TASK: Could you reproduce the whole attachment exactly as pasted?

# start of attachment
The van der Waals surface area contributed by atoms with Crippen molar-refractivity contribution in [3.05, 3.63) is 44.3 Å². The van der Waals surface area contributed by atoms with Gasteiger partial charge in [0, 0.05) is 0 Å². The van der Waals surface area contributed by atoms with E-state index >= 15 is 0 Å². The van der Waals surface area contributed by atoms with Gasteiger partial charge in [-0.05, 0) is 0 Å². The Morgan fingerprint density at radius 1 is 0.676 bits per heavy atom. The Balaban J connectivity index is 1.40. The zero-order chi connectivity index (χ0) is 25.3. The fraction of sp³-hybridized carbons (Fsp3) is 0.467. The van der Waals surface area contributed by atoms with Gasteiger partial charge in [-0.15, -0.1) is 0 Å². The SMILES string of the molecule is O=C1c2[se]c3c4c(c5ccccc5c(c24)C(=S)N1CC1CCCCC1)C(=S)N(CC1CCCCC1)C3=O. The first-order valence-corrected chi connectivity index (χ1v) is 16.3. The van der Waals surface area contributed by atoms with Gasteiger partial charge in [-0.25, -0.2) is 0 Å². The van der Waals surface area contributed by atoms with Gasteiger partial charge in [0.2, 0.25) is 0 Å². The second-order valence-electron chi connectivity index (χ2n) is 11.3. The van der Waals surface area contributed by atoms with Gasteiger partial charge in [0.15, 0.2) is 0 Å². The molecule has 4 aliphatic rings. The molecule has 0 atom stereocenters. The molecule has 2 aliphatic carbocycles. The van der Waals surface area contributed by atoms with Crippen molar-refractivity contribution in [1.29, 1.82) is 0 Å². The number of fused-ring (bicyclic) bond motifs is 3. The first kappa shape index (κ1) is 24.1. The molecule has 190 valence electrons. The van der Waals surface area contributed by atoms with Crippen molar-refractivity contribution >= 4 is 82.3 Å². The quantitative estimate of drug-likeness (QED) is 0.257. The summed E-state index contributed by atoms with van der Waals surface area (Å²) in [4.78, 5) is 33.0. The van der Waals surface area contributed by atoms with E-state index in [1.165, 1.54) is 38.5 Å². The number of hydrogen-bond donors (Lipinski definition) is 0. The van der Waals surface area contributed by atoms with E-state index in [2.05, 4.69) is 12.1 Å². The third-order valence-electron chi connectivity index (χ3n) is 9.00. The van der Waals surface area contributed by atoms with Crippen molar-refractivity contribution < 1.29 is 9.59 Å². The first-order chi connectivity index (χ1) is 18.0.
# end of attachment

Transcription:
The van der Waals surface area contributed by atoms with Crippen molar-refractivity contribution in [3.05, 3.63) is 44.3 Å². The van der Waals surface area contributed by atoms with Gasteiger partial charge in [0, 0.05) is 0 Å². The van der Waals surface area contributed by atoms with E-state index >= 15 is 0 Å². The van der Waals surface area contributed by atoms with Gasteiger partial charge in [-0.05, 0) is 0 Å². The Morgan fingerprint density at radius 1 is 0.676 bits per heavy atom. The Balaban J connectivity index is 1.40. The zero-order chi connectivity index (χ0) is 25.3. The fraction of sp³-hybridized carbons (Fsp3) is 0.467. The van der Waals surface area contributed by atoms with Gasteiger partial charge in [-0.15, -0.1) is 0 Å². The SMILES string of the molecule is O=C1c2[se]c3c4c(c5ccccc5c(c24)C(=S)N1CC1CCCCC1)C(=S)N(CC1CCCCC1)C3=O. The first-order valence-corrected chi connectivity index (χ1v) is 16.3. The van der Waals surface area contributed by atoms with Gasteiger partial charge in [-0.25, -0.2) is 0 Å². The van der Waals surface area contributed by atoms with Gasteiger partial charge in [0.2, 0.25) is 0 Å². The second-order valence-electron chi connectivity index (χ2n) is 11.3. The van der Waals surface area contributed by atoms with Gasteiger partial charge in [0.15, 0.2) is 0 Å². The molecule has 4 aliphatic rings. The molecule has 0 atom stereocenters. The molecule has 2 aliphatic carbocycles. The van der Waals surface area contributed by atoms with Crippen molar-refractivity contribution in [1.29, 1.82) is 0 Å². The number of fused-ring (bicyclic) bond motifs is 3. The first kappa shape index (κ1) is 24.1. The molecule has 190 valence electrons. The van der Waals surface area contributed by atoms with Crippen molar-refractivity contribution >= 4 is 82.3 Å². The quantitative estimate of drug-likeness (QED) is 0.257. The summed E-state index contributed by atoms with van der Waals surface area (Å²) in [4.78, 5) is 33.0. The van der Waals surface area contributed by atoms with E-state index in [1.165, 1.54) is 38.5 Å². The number of hydrogen-bond donors (Lipinski definition) is 0. The van der Waals surface area contributed by atoms with E-state index in [2.05, 4.69) is 12.1 Å². The third-order valence-electron chi connectivity index (χ3n) is 9.00. The van der Waals surface area contributed by atoms with Crippen molar-refractivity contribution < 1.29 is 9.59 Å². The first-order chi connectivity index (χ1) is 18.0.